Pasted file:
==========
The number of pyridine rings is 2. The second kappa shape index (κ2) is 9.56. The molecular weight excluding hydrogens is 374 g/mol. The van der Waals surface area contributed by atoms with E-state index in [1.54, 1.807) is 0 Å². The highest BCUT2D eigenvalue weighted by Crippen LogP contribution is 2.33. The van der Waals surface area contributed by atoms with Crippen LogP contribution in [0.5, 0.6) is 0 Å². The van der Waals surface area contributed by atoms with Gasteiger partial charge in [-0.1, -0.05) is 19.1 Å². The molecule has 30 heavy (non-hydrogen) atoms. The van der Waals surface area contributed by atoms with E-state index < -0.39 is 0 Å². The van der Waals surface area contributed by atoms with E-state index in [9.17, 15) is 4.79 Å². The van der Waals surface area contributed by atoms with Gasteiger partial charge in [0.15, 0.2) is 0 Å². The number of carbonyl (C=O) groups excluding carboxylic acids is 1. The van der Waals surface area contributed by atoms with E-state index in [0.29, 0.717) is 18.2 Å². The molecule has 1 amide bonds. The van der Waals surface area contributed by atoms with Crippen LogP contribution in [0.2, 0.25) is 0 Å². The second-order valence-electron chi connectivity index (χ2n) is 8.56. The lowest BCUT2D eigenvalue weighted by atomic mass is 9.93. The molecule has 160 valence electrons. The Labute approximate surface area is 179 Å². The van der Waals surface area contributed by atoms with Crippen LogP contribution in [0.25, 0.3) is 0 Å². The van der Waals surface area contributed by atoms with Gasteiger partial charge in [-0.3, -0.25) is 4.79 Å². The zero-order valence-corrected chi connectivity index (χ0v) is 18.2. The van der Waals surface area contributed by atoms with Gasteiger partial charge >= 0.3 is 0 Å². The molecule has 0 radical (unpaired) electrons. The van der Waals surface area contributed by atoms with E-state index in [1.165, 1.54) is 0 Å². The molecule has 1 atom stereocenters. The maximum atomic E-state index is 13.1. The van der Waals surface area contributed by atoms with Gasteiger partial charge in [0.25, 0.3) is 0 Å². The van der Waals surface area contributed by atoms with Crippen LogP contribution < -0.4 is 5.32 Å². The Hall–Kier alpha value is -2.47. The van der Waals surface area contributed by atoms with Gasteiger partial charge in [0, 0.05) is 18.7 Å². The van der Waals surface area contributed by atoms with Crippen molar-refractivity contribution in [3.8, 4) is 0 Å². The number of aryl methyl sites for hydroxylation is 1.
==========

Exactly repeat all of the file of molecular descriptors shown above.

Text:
The number of pyridine rings is 2. The second kappa shape index (κ2) is 9.56. The molecular weight excluding hydrogens is 374 g/mol. The van der Waals surface area contributed by atoms with E-state index in [1.54, 1.807) is 0 Å². The highest BCUT2D eigenvalue weighted by Crippen LogP contribution is 2.33. The van der Waals surface area contributed by atoms with Crippen LogP contribution in [0.5, 0.6) is 0 Å². The van der Waals surface area contributed by atoms with Gasteiger partial charge in [-0.1, -0.05) is 19.1 Å². The molecule has 30 heavy (non-hydrogen) atoms. The van der Waals surface area contributed by atoms with E-state index < -0.39 is 0 Å². The van der Waals surface area contributed by atoms with E-state index in [9.17, 15) is 4.79 Å². The van der Waals surface area contributed by atoms with Gasteiger partial charge in [0.15, 0.2) is 0 Å². The number of carbonyl (C=O) groups excluding carboxylic acids is 1. The van der Waals surface area contributed by atoms with E-state index in [0.29, 0.717) is 18.2 Å². The molecule has 1 amide bonds. The van der Waals surface area contributed by atoms with Crippen LogP contribution in [0.2, 0.25) is 0 Å². The second-order valence-electron chi connectivity index (χ2n) is 8.56. The lowest BCUT2D eigenvalue weighted by atomic mass is 9.93. The molecule has 160 valence electrons. The Labute approximate surface area is 179 Å². The van der Waals surface area contributed by atoms with Crippen LogP contribution in [0.25, 0.3) is 0 Å². The van der Waals surface area contributed by atoms with Gasteiger partial charge in [-0.3, -0.25) is 4.79 Å². The zero-order valence-corrected chi connectivity index (χ0v) is 18.2. The van der Waals surface area contributed by atoms with Gasteiger partial charge >= 0.3 is 0 Å². The molecule has 0 radical (unpaired) electrons. The van der Waals surface area contributed by atoms with E-state index in [1.165, 1.54) is 0 Å². The molecule has 1 atom stereocenters. The maximum atomic E-state index is 13.1. The van der Waals surface area contributed by atoms with Gasteiger partial charge in [0.25, 0.3) is 0 Å². The van der Waals surface area contributed by atoms with Crippen LogP contribution < -0.4 is 5.32 Å². The Hall–Kier alpha value is -2.47. The van der Waals surface area contributed by atoms with Gasteiger partial charge in [0, 0.05) is 18.7 Å². The van der Waals surface area contributed by atoms with Crippen molar-refractivity contribution in [3.8, 4) is 0 Å². The number of aryl methyl sites for hydroxylation is 1.